A Crawford County lawmaker argues that if the faculty union were to agree to a couple common-sense cost-saving measures, the State System of Higher Education would be able to cope with its financial difficulties without laying off teachers.
Among the innovations set forth by Republican state Rep Brad Roae of Crawford County: Requiring professors to teach 15 hours a week instead of 12, eliminating paid sabbaticals and suspending non-emergency construction.
“Rather than paying overtime like they do now to professors who teach 15 hours a week rather than 12, consider it the new regular course load,” said Roae, whose sixth legislative district neighbors that of Edinboro University of Pennsylvania in Erie County. “High school teachers teach about 30 hours a week in the classroom, so I am confident professors can handle 15.”
The budget crises for Pennsylvania’s 14 universities have largely been driven by dwindling enrollments. Eleven of the universities in the system have seen declines in enrollment since 2009.
Edinboro University’s enrollment peaked in 2010 at 8,642. In 2012-13, the university had 7,464 students. With tuition at $6,622 this year, that decline in enrollment translates into a loss of $7.8 million in revenue for the university.
The universities with stable or increasing enrollment — including Indiana University of Pennsylvania and Bloomsburg University — have managed to escape without making painful cost-cutting. But the universities with the greatest enrollment losses have been forced to take more drastic action.
Clarion furloughed 22 faculty members while leaving six positions vacant. Mansfield could eliminate 29 professor positions. Edinboro may lay off 42 professors and eliminate foreign language and music programs. Slippery Rock has announced it may eliminate 25 positions by not filling vacancies.
While those universities are asked to operate with diminished support they must still abide by the terms of the statewide labor contract that covers faculty at all universities in the state system.
That contract would bar Edinboro from seeking the kind of concessions Roae has suggested could be used to stave off those 40 job cuts, Edinboro University spokesman Jeff Hileman said.
“We appreciate what Rep. Roae is saying,” Hileman said, “but those negotiations are centralized in Harrisburg.”
Even if Roae’s concessions were an option, they would face stiff resistance from the union.
Roae’s comparison to high school teachers is “comparing apples to oranges,” said Jean Jones, president of faculty union local at Edinboro, and also a Meadville resident.
College professors typically invest more time in designing the classes they teach, and they are expected to conduct research. Professors in the state system are already expected to teach more classes than professors at many other universities, Jones said.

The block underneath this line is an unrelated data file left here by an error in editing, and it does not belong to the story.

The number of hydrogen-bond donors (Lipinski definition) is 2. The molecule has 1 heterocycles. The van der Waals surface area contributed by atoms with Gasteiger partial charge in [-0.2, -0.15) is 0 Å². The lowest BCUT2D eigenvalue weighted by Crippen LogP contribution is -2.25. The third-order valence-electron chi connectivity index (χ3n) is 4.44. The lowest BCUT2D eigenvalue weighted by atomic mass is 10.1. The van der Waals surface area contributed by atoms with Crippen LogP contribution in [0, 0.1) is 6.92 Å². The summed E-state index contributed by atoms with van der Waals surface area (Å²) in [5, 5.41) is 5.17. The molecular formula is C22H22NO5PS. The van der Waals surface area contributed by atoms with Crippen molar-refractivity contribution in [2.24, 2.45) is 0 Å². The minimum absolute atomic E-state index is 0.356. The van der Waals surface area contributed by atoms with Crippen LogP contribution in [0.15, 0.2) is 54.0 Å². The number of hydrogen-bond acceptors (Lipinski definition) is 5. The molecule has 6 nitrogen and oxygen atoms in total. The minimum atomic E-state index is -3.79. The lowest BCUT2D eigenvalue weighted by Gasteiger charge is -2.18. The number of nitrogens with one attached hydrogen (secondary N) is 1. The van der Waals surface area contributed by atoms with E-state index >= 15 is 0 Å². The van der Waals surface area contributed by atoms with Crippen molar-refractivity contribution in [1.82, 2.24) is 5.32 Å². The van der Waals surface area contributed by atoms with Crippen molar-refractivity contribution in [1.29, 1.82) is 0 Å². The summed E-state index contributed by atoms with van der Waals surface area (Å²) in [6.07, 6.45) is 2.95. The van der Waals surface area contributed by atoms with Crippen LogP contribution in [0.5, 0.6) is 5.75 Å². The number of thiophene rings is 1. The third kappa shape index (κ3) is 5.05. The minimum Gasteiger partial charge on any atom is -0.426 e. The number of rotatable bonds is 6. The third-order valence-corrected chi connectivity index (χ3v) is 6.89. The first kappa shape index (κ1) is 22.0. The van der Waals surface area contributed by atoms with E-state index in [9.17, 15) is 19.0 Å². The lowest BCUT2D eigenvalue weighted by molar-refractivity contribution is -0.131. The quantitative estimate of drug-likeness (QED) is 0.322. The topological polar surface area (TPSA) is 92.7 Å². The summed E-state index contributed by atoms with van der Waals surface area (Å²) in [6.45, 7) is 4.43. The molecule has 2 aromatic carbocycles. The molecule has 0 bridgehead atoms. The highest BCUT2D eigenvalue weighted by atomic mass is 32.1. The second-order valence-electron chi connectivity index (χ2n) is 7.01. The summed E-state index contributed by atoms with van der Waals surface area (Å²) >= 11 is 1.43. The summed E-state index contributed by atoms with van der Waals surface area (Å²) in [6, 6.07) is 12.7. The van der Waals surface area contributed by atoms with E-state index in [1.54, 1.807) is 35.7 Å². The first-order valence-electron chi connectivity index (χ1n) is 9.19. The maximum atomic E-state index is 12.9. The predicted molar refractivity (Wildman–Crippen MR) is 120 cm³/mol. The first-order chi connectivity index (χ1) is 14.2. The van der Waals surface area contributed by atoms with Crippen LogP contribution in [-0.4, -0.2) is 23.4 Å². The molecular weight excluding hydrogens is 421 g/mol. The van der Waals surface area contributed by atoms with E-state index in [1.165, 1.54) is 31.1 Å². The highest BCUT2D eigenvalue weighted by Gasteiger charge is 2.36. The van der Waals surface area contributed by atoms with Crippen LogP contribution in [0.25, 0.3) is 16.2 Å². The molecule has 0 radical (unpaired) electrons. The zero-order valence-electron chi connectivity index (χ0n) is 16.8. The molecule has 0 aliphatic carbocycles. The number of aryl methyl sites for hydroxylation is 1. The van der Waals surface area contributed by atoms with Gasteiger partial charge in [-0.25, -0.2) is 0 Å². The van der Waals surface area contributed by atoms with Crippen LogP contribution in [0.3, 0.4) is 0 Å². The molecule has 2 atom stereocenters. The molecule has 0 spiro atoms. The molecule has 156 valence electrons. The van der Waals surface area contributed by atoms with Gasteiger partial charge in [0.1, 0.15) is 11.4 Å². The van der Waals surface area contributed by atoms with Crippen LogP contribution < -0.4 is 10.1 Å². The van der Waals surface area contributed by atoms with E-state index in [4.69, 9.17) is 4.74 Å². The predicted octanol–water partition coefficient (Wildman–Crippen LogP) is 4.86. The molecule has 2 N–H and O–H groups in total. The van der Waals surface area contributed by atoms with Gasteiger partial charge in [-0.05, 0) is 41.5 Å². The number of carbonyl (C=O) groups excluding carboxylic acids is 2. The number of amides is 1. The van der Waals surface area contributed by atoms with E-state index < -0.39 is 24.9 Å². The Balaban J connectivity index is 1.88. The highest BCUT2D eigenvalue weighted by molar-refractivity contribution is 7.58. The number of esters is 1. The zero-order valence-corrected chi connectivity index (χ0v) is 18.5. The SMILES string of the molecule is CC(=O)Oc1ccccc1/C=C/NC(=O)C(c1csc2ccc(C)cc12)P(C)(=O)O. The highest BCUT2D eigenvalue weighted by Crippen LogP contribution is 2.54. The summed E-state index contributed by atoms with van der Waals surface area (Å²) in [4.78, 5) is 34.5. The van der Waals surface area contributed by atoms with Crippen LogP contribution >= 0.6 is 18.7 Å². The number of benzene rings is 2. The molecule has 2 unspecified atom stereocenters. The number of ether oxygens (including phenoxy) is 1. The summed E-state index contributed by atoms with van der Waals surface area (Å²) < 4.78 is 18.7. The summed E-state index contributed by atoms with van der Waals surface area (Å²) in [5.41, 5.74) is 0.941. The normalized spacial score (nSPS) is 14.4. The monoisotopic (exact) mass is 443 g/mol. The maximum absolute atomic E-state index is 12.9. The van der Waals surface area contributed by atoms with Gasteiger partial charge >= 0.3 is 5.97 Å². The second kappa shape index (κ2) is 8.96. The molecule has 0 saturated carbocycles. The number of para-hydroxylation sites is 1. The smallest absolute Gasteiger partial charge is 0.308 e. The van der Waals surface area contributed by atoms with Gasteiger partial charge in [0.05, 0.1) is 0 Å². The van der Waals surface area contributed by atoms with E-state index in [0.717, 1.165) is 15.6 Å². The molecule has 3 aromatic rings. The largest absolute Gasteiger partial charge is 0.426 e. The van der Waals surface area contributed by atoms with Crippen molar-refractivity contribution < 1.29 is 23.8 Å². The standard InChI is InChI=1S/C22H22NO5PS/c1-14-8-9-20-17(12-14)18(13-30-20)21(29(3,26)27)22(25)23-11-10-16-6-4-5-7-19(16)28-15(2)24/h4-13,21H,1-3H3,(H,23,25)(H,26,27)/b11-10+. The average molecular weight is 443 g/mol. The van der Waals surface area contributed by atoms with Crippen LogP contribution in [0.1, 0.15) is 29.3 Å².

Sabbaticals are worthwhile because they provide professors with the opportunity to focus on research, Jones said. Often, professors will use the time for writing. Jones said she has an upcoming sabbatical planned. She intends to spend her time revising a textbook she authored and by traveling to Spain to visit a university there.
The faculty union organized a rally Wednesday on the steps of the rotunda in the state Capital, calling for greater state support of the publicly-funded universities. At the rally, Democratic Sen. Mike Stack of Philadelphia said Gov. Tom Corbett’s 18 percent slash of the State System of Higher Education budget two years ago, and his subsequent orders to hold funding steady, are forcing state-owned universities to cut professors, phase-out programs and fire managers and staff members who are being punished for bad state budgeting decisions.
“Ever since this governor has been in Harrisburg, he’s targeted Pennsylvania’s 14 great universities as the place to balance his budget at the expense of families,” Stack said. “It is wrong. It has always been wrong.”
State Rep. Jaret Gibbons, D-Lawrence County, was among the lawmakers who attended. Gibbons’ district includes Slippery Rock University.
The dire straits facing the public universities mirrors the problems facing public schools, Gibbons said. Years ago, all levels of education had far more state support. As the state dollars have dried up, the public schools have leaned more heavily on local property taxes. Universities have used tuition increases to cope.
The dependence on property tax for school revenue has contributed to inequities between rich and poor school districts. And the diminished state support is now contributing to similar winners and losers within the State System of Higher Education.
John Finnerty works in the Harrisburg Bureau for Community Newspaper Holdings Inc. He can be reached by email at email@example.com or on Twitter @cnhipa.